Saturday, March 28th, 2009 | អ្នក​និពន្ធ:

Its amazing how much you can do by combining the small yet powerful commands Unix has available.

This little-used command, time, finally became useful today as a way to report the length of time that certain automated operations are running. In my example, I’m timing how long it takes to build the Linux kernel:

$ time rebuild-kernel26
...
couple-thousand-lines-of-scrolling-text
...
==> Finished making: kernel26 2.6.28.8-1 x86_64 (Sat Mar 28 17:19:52 SAST 2009)
real    62m21.994s
user    43m31.846s
sys     6m1.096s

Yup, that took a little over an hour to build. The values are:

  • realthe actual time elapsed while the command was running – 62 នាទី
  • userthe amount of userland time the command used – 43 នាទី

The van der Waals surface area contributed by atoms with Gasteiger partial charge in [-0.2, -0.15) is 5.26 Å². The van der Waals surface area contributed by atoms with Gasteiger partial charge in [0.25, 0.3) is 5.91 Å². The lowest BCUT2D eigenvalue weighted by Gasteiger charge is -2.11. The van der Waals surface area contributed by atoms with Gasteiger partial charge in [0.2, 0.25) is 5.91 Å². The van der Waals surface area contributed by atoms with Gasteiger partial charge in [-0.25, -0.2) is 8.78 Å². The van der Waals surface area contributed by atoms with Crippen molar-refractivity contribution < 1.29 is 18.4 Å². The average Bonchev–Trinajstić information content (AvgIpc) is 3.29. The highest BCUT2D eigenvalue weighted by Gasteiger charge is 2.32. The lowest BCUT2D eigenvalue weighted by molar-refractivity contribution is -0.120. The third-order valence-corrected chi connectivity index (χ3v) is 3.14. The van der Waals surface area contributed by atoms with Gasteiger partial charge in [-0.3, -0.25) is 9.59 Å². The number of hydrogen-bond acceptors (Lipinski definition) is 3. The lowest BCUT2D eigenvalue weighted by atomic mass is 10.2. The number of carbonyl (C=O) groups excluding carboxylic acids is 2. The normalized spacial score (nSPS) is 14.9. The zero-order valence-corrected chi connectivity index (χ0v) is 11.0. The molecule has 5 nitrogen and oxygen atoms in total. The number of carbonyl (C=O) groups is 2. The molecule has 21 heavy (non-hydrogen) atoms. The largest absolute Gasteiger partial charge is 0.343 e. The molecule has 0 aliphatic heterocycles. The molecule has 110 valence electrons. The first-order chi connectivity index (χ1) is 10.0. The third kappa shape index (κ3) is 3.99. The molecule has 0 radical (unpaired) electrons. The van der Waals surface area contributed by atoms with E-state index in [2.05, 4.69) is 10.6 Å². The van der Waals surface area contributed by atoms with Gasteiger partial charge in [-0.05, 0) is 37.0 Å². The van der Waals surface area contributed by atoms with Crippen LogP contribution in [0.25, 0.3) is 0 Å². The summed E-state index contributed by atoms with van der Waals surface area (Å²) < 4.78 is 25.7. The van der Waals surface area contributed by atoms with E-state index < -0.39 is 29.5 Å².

• systhe amount of system time the command used – 6 នាទី

(I was busy doing other things while this was happening which is why it took 62 minutes for the desktop to do (43+6=) 49 minutes-worth of work)

If you’re using the GNU កំណែ (most likely), it also gives you the option of displaying the results in a custom fashion. Mostly, this command could be useful in scripts where you need to report how long a task tookor maybe? just a geeky way to time something random. 😛

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